As parents, we’d love to make sure this area of life always goes well for our kids, along with everything else. Hopefully, we teach our sons and daughters to respect themselves enough that they won’t do things they don’t really want to do just to be accepted. Hopefully, we teach them to respect others enough that they won’t wreak horror on someone just because they can.

And perhaps fortunately, there’s a sort of natural limit after which it becomes creepy to the rest of the world if we don’t let go and let our children make their own decisions about it.

Their bodies. Their rules.

But, oh Lord, please help them get them through it safely.

As I told a reader at the Sand Lake Town Library this weekend, if reading The Ribs and Thigh Bones of Desire keeps just one young woman (or young man, for that matter) from getting drunk at a party and paying the price for it, it will have been worth everything I put into it.

And if it prevents even one person from judging someone harshly for a youthful misstep in this area, that will make me happy, too.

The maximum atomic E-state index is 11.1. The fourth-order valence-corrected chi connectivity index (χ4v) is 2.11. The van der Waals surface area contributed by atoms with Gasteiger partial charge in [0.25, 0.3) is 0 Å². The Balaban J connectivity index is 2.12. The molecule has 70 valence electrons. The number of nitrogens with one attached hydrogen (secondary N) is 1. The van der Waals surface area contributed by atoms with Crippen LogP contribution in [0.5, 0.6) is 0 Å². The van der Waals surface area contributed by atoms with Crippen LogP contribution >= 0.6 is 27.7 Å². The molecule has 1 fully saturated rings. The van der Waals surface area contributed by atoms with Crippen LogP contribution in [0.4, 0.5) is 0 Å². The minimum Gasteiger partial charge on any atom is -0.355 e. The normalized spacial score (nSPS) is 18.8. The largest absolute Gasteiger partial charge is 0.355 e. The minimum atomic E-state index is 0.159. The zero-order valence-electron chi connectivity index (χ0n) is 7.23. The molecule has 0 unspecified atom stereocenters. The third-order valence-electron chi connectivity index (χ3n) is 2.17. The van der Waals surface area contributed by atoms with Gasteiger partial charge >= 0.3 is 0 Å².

What about you? When do you think “her body, her rules” kicks in?

Art or gimmickry or pornography?

This post is potentially NSFW, which means Not Safe For Work, non-internet-savvy readers. (Hey, my parents read this blog!)

Molly’s mother in The Ribs and Thigh Bones of Desire is the kind of artist whose work would make any teenage girl cringe. Multiply that by ten if you happen to be her daughter in a small town where everybody knows about it.

Of course, Cassandra was great fun to write, because she allowed me to tap my inner terrible feminist artist. I love art, and I didn’t decide that I wasn’t going to pursue it as a career until I got to UMass and couldn’t get into any of the studio classes my freshman year. (I declared an English major that year, and that was that.)

But writing will never be as in-your-face as the visual arts can be. And while I admire certain artists for making the unspeakable a topic of discussion, I have also always wondered what it would be like to actually, say, be their kids, or their husbands, or wives.

One work, in particular, inspired such thoughts: The Dinner Party, by Judy Chicago. It premiered in 1979, toured to great controversy, and is now housed in the Brooklyn Museum. It’s a triangular arrangement of dinner settings that purports to represent important women from three historical eras. (Yes, Virginia Woolf is there.) What made it shocking (at the time) was that the plates were painted to represent stylized vaginas.